[Histonet] fixation [of mouse kidney; long reply]

John Kiernan jkiernan <@t> uwo.ca
Wed Jan 18 00:17:06 CST 2006

You cannot overfix tissue structure with
formaldehyde. You can interfere with chemical
properties of the tissue. For example, storage in
formalin for many years causes loss of
stainability with eosin. 

Assuming that your PLP is the
 mixture of McLean & Nakane (1974): this was
devised for preserving cell-surface carbohydrates
(glycocalyx) for EM immunohistochemistry. It
doesn't work the way the originators intended
because the lysine and formaldehyde react rapidly
in the solution, forming polymers. The polymers
may be able to form long cross-links, but they
cannot penetrate easily through cell membranes.
Interestingly, periodate alone can cross-link cell
surface glycoproteins. See Hixson et al 1981 J.
Histochem. Cytochem. 29: 561-566 for an important
study of periodate-lysine-"paraformaldehyde". The
paper is available free of charge at
  Anyone can download the whole paper (.pdf) 
  or just the abstract of any item in the JHC 
  archives that's more than about a year old. 
Anyone intending to use PLP
(periodate-lysine-"paraformaldehyde") should read
this paper.

Returning to your mouse kidneys!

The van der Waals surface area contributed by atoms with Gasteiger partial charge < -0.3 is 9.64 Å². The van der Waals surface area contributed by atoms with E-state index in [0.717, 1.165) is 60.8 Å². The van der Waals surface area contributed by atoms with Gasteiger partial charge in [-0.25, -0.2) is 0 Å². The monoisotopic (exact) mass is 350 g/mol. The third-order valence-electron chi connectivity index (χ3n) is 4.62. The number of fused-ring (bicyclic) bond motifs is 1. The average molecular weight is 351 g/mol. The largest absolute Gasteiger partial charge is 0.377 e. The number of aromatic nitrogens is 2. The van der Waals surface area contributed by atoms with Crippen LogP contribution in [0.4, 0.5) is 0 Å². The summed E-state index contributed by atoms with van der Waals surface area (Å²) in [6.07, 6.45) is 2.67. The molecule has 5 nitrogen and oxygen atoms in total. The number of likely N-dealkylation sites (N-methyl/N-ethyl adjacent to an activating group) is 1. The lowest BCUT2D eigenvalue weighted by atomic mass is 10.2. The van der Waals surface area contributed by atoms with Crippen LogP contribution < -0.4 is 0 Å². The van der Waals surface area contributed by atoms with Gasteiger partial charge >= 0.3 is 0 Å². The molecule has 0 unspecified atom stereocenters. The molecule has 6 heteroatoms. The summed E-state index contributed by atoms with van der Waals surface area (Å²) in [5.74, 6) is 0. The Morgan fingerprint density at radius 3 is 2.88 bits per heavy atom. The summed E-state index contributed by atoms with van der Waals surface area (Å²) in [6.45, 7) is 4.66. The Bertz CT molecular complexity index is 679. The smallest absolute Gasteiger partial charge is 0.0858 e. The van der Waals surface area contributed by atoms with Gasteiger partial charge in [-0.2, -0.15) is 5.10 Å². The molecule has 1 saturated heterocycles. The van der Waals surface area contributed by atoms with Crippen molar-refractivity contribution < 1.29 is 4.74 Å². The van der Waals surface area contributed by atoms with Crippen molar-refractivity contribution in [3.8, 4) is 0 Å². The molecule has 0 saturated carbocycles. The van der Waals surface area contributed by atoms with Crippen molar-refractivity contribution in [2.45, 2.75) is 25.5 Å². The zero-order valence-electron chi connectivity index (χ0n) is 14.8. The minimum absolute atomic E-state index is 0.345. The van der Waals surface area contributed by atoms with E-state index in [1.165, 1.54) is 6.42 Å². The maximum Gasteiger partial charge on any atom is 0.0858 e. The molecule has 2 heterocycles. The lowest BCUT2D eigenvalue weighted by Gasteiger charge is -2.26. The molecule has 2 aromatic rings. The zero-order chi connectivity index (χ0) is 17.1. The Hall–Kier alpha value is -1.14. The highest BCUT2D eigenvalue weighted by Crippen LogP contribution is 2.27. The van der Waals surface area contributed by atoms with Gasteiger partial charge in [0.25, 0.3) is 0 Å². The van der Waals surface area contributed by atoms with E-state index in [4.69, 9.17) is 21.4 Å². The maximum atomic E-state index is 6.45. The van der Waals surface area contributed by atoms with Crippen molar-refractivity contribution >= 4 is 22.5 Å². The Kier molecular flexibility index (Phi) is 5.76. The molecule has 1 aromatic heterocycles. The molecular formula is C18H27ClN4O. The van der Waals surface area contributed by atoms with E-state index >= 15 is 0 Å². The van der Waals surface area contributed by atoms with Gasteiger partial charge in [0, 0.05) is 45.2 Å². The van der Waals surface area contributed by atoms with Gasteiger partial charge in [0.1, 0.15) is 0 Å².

They may be inadequately fixed, with the
glomeruli shrinking within Bowman's capsule,
perhaps an effect of the hypertonic sucrose
cryoprotectant. Intuitively, that's the simplest
explanation if your PLP is indeed

BUT if you're accustomed to looking at sections of
well fixed rats' kidneys, there is a difference in
the anatomy of the glomeruli. In the mouse, the
glomerular tuft of capillaries is squat, with a
wide base that's usually in the plane of section.
Rat glomeruli are more like human ones, with the
tuft circular in section and its narrow base
(origin) visible in only a minority of sectioned

In a well fixed kidney, the great majority of
glomeruli have very little empty space between the
tuft of capillaries and Bowman's capsule. That's
supposed to be closest approximation to the
condition in life (see histology and
histotechnology textbooks etc). There are a few
lousy fixatives that inflate the glomerular tuft
and break Bowman's capsule - an obvious artifact.
See Histochemical Journal 17:1131-1146 (1985) for
some pictures of badly fixed kidneys.

John Kiernan
Anatomy, UWO
London, Canada.
Kim O'Sullivan wrote:
> Hi all,
> Have recieved some mouse kidneys recently to work on which have been fixed in PLP for aproximatley 2 hours and 7% sucrose for 2 days afterwards (5 changes), but the glomeruli appear shrunken and the bowmans space enlarged (not a product of the disease we are researching). Is this caused by overfixing or underfixing?
> Alternatively (as this method is quite common and we have not had this problem in the past) could this result occur throught the dehyration or rehydration steps during the staining process?
> Any ideas would be helpful
> Kim O'Sullivan
> _______________________________________________
> Histonet mailing list
> Histonet <@t> lists.utsouthwestern.edu
> http://lists.utsouthwestern.edu/mailman/listinfo/histonet

More information about the Histonet mailing list